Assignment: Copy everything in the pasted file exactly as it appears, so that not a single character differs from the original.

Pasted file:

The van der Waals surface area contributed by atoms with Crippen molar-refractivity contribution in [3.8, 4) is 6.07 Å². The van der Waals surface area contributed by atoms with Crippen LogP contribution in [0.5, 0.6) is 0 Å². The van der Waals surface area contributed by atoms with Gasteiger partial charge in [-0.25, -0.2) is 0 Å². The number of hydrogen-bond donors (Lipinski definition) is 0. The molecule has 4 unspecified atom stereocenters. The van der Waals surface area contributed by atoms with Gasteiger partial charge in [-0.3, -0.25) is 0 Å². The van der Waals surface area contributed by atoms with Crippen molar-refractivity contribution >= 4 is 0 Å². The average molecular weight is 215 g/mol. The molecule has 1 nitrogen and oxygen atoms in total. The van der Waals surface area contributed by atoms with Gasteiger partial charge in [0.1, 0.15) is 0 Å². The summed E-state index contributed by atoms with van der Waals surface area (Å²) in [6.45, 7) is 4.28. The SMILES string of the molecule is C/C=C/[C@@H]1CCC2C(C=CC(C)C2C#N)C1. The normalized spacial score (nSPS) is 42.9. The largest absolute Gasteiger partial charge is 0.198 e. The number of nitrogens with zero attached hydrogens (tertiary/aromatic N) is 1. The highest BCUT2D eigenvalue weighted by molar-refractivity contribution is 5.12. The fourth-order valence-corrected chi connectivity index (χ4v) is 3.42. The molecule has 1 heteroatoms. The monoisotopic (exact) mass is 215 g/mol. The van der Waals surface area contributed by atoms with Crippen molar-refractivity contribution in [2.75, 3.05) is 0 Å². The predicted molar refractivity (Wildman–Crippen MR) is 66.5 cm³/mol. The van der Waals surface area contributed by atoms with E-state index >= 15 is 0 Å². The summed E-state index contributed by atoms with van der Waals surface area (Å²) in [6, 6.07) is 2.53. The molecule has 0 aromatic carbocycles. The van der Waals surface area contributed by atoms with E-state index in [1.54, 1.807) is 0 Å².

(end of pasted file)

The van der Waals surface area contributed by atoms with Crippen molar-refractivity contribution in [3.8, 4) is 6.07 Å². The van der Waals surface area contributed by atoms with Crippen LogP contribution in [0.5, 0.6) is 0 Å². The van der Waals surface area contributed by atoms with Gasteiger partial charge in [-0.25, -0.2) is 0 Å². The number of hydrogen-bond donors (Lipinski definition) is 0. The molecule has 4 unspecified atom stereocenters. The van der Waals surface area contributed by atoms with Gasteiger partial charge in [-0.3, -0.25) is 0 Å². The van der Waals surface area contributed by atoms with Crippen molar-refractivity contribution >= 4 is 0 Å². The average molecular weight is 215 g/mol. The molecule has 1 nitrogen and oxygen atoms in total. The van der Waals surface area contributed by atoms with Gasteiger partial charge in [0.1, 0.15) is 0 Å². The summed E-state index contributed by atoms with van der Waals surface area (Å²) in [6.45, 7) is 4.28. The SMILES string of the molecule is C/C=C/[C@@H]1CCC2C(C=CC(C)C2C#N)C1. The normalized spacial score (nSPS) is 42.9. The largest absolute Gasteiger partial charge is 0.198 e. The number of nitrogens with zero attached hydrogens (tertiary/aromatic N) is 1. The highest BCUT2D eigenvalue weighted by molar-refractivity contribution is 5.12. The fourth-order valence-corrected chi connectivity index (χ4v) is 3.42. The molecule has 1 heteroatoms. The monoisotopic (exact) mass is 215 g/mol. The van der Waals surface area contributed by atoms with Crippen molar-refractivity contribution in [2.75, 3.05) is 0 Å². The predicted molar refractivity (Wildman–Crippen MR) is 66.5 cm³/mol. The van der Waals surface area contributed by atoms with E-state index >= 15 is 0 Å². The summed E-state index contributed by atoms with van der Waals surface area (Å²) in [6, 6.07) is 2.53. The molecule has 0 aromatic carbocycles. The van der Waals surface area contributed by atoms with E-state index in [1.54, 1.807) is 0 Å².